Meeting up with Kipling
Further on in „The Valley of Bones“, volume seven from „The Music of Time“ by Anthony Powell, the army has moved to new quarters, still back in Great Britain. Nicholas Jenkins shares the room with Captain Gwatkin who wakes him in the night because he himself was startled out of sleep by the thought that he might have forgotten to put the new codeword order into the safebox.
»He began to sort out the top layer of papers, arranging them in separate piles over the foot of my bed, all over my greatcoat, which was serving as eiderdown. I sat up in bed, watching him strew my legs with official forms and instructional leaflets of one kind or another. He dealt them out with great care, as if diverting himself with some elaborate form of Patience, military pamphlets doing duty for playing cards. The deeper he delved into the cashbox, the more meticulously he arranged the contents. Among other items, he turned out a small volume bound in faded red cloth. This book, much tattered, was within reach. I picked it up. Opening at the fly-leaf: I read: R. Gwatkin, Capt.’, together with the designation of the Regiment.The title-page was that of a pocket edition of Puck of Pook’s Hill. Gwatkin gave a sudden grunt. He had found whatever he was seeking.
‘Here it is,’ he said. ‘Thank God. I remember now. I put it in a envelope in a special place at the bottom of the box.’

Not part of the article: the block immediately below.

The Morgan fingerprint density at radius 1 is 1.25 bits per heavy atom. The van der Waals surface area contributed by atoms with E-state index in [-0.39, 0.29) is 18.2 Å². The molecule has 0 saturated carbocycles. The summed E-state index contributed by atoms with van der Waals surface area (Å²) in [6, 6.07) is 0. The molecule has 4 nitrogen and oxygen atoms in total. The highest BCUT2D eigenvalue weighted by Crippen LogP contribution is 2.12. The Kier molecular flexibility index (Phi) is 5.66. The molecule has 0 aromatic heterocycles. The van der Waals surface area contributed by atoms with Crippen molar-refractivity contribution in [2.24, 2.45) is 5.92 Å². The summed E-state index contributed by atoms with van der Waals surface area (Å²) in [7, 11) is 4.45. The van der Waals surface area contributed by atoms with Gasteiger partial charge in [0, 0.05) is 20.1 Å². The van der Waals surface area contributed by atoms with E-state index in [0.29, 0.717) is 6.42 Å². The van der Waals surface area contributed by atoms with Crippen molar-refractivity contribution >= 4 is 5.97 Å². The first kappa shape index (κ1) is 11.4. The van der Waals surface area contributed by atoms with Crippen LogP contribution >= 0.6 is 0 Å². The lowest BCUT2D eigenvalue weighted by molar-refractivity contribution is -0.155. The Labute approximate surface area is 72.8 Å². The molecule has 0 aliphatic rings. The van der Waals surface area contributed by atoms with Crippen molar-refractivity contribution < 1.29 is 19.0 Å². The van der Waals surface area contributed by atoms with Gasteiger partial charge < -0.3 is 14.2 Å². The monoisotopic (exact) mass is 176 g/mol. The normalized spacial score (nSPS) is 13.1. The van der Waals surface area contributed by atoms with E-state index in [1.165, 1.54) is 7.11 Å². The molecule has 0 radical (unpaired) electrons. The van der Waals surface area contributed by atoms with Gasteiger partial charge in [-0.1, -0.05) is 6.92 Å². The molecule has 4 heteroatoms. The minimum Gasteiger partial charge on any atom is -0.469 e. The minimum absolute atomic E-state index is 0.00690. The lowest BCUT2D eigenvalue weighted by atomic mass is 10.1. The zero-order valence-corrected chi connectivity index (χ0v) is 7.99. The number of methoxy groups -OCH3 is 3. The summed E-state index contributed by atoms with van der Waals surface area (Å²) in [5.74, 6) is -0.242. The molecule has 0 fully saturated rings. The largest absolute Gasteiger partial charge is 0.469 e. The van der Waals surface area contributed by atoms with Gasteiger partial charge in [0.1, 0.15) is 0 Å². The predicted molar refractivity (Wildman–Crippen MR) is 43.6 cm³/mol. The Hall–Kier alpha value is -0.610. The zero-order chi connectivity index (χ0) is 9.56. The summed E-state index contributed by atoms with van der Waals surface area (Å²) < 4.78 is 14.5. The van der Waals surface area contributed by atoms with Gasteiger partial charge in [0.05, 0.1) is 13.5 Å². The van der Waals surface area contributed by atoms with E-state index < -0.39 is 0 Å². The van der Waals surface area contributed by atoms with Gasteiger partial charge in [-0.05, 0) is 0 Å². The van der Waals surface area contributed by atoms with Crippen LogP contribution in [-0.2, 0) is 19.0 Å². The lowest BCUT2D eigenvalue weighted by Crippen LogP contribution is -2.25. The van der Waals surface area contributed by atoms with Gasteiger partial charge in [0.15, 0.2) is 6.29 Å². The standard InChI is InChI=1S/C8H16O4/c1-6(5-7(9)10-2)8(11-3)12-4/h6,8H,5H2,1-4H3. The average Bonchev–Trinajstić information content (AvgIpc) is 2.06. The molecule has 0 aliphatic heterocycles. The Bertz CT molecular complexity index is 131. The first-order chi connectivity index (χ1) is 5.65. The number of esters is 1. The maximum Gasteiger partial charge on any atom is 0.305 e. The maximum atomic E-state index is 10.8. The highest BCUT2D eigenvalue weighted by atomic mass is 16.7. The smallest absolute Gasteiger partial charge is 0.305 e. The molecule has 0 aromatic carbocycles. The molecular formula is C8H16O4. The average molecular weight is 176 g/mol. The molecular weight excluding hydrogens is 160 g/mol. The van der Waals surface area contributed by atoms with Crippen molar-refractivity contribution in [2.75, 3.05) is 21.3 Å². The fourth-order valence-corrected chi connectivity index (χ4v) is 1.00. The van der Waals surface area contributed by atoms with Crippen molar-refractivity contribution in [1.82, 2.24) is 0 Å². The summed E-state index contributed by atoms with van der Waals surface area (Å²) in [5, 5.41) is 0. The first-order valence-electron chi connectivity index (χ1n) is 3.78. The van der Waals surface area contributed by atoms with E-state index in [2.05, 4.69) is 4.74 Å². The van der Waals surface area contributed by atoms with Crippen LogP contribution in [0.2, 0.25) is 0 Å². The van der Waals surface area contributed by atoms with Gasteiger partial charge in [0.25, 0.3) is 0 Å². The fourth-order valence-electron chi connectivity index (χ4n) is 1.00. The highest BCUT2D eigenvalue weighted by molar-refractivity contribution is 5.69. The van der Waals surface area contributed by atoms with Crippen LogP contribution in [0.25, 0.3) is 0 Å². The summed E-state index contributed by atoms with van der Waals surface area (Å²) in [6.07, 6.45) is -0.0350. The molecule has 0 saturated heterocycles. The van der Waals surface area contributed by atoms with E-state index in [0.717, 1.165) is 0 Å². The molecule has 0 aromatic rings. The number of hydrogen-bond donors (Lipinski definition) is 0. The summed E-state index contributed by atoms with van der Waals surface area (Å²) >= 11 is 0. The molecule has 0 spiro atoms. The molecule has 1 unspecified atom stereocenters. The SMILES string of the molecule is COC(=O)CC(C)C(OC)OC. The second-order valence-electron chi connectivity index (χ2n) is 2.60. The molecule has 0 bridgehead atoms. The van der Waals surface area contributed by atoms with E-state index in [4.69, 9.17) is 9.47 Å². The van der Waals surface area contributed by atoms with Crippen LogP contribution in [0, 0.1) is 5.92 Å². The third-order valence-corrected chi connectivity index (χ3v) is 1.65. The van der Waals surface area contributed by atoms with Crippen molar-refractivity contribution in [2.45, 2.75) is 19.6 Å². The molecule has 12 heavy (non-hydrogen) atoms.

He began to replace the papers, one by one, in the elaborate sequence he had ordained for them. I handed him Puck of Pook’s Hill. He took the book from me, still apparently pondering the fearful possibilities consequent on failure to trace the codeword. Then he suddenly became aware I had been looking at the Kipling stories. He took the little volume from me, and pushed it away under a Glossary of Military Terms and Organization in the Field. For a second he seemed a shade embarrassed.
‘That’s a book by Rudyard Kipling,’ he said defensively, as if the statement explained something.
‘So I see.’
‘Ever read anything by him?’
‘Read this one?’
‘What did you think of it?’
‘I liked it.’
‘You’ve read a lot of books, haven’t you, Nick?’
‘I have to in my profession.’
Gwatkin locked the tin box and replaced it in the cupboard.‘Turn the light out,’ he said. […]«
(Penguin edition, 1968. p. 56)
It is only „The Jungle Book“ I ever have read by Kipling so far, and it was back in the late Seventies at the Diavolezza mountain hut above the mighty Morteratsch glacier, the day before our little rope team crossed the three summits of Piz Palü – a much nicer prospect than battling the Huns.